Posted by: Tom C., Stamford,Ct. at January 5, 2005 1:35 PM

Tom, much,if not all, of the current state regulation exists solely to protect local commerce at the expense of both consumers and larger entities. The economy is definitely hurt by the myriad of local regulation which financial entities and others must comply. Is there any good reason why Wal-Mart is being obstructed by local government?

It seems to me that the entire rationale for the Commerce Clause is the fact that some industries require being regulated by Federal Law only, and should not be affected whatsoever by state reg. Banking, insurance and securities are precisely in that category.

Posted by: Bart at January 5, 2005 2:09 PM


Bad state policy used to be localized. Since the constitution has been abandoned, all of the worst policy that can be seen at the state and local level has become, to a great extent, the policy of the feds. Federalism remains, to some measure, in the relative liberty afforded in some states over others although the threshold has been conssitently lowered through the national regualtory state. Give it time and the entire nation will be one big New Jersey.

Posted by: Tom C., Stamford,Ct. at January 5, 2005 4:09 PM


Yes, the Constitution didn't work. The Anti-Federalists were right.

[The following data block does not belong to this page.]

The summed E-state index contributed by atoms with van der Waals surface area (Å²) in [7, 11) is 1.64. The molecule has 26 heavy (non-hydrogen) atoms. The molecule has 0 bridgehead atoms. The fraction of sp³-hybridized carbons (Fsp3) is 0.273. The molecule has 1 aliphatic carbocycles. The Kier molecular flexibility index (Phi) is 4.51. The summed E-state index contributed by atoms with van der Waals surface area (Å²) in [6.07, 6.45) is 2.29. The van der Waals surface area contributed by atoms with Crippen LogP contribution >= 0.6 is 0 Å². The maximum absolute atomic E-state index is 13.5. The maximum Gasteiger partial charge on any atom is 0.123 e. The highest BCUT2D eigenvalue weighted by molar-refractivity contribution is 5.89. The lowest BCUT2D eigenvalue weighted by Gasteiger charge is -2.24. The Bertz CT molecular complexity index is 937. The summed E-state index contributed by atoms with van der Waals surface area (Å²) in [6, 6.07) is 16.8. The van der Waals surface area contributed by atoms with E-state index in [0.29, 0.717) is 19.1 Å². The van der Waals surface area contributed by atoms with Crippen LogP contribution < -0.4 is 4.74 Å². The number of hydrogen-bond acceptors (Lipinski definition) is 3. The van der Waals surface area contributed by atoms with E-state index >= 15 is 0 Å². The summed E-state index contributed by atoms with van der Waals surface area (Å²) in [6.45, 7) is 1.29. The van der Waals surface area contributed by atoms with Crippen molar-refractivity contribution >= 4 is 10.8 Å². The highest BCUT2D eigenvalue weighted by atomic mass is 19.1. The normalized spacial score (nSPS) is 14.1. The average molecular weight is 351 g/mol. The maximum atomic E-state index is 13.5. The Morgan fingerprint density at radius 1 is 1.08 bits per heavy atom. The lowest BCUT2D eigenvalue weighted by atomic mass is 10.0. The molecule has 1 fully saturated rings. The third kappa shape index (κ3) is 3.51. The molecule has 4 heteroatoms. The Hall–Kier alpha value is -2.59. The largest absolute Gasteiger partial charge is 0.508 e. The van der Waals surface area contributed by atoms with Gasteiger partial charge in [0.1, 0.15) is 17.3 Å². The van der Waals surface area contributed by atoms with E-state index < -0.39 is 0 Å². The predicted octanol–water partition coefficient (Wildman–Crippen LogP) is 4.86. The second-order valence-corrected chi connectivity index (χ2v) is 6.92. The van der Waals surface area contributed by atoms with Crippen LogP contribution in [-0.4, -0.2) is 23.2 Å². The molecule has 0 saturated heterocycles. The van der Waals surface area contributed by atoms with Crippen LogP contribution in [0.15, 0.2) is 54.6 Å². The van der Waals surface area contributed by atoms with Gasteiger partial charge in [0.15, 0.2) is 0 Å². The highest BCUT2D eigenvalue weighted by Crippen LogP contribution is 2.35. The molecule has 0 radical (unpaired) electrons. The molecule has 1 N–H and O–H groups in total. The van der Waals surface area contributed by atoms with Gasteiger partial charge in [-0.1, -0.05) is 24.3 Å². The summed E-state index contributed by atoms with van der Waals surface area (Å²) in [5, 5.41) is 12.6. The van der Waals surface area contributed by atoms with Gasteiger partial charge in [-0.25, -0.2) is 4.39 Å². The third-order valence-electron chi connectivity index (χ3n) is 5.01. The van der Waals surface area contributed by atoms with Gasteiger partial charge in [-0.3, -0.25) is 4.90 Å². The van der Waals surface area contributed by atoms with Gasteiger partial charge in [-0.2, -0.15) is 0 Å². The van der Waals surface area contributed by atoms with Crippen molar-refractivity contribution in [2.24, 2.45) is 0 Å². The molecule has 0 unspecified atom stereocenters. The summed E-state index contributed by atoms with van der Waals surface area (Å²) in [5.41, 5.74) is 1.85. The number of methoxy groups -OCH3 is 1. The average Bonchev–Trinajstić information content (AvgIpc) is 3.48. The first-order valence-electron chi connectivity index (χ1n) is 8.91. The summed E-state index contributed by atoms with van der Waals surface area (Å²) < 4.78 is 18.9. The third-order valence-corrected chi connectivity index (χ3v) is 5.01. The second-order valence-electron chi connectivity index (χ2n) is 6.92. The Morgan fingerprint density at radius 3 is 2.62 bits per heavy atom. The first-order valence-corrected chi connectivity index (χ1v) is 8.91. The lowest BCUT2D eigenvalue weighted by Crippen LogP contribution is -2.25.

Posted by: oj at January 5, 2005 4:13 PM

American banks and insurers cannot compete with the banks and insurance companies of many foreign countries, particularly Japan, Germany and Britain, because of state banking and insurance regs which restrict their size or their right to enter the local market. We don't have national banks in the same way that in France, every grubby little town has a Credit Lyonnais and/or a Credit Agricole. You don't find Nations Bank or Citibank everywhere. Because of these strictly political limitations, they can't provide loans or coverage in the dollar volume of their foreign competitors.

Long before the US got transformed into NJ, I would imagine that Florida, North Carolina, and Texas would have gone to the mattresses. The national regulatory state would force businesses to think 'nationally' that they damn well better keep an eye out on what Washington is doing. It is a lot easier to just watch Washington than it is to watch Washington and Trenton. If businesses didn't have to deal with state nitwittery(nitwitness? nitwitdom?), they could focus on preventing Federal-level stupidity. No more wailing about spotted owls or putting coyotes and wolves on lands where they can eat ranchers' livestock and progeny. Moreover, venal local governments wouldn't be able to keep Wal-Mart from committing heinous crimes like bringing value to consumers.

Posted by: Bart at January 5, 2005 4:31 PM


It's the local, short-sighted gentry whofight against Wal Mart.The only propert rights they value are their own. Easy enough to remedy at the local level. No one, excepting "liberals', believe that politics shouldn't be messy. Callyour local or state rep and bitch, they hear you. The squeaky wheel gats the grease. Call the EPA and bitch and listen to them laugh.

Posted by: Tom C., Stamford, Ct. at January 5, 2005 5:15 PM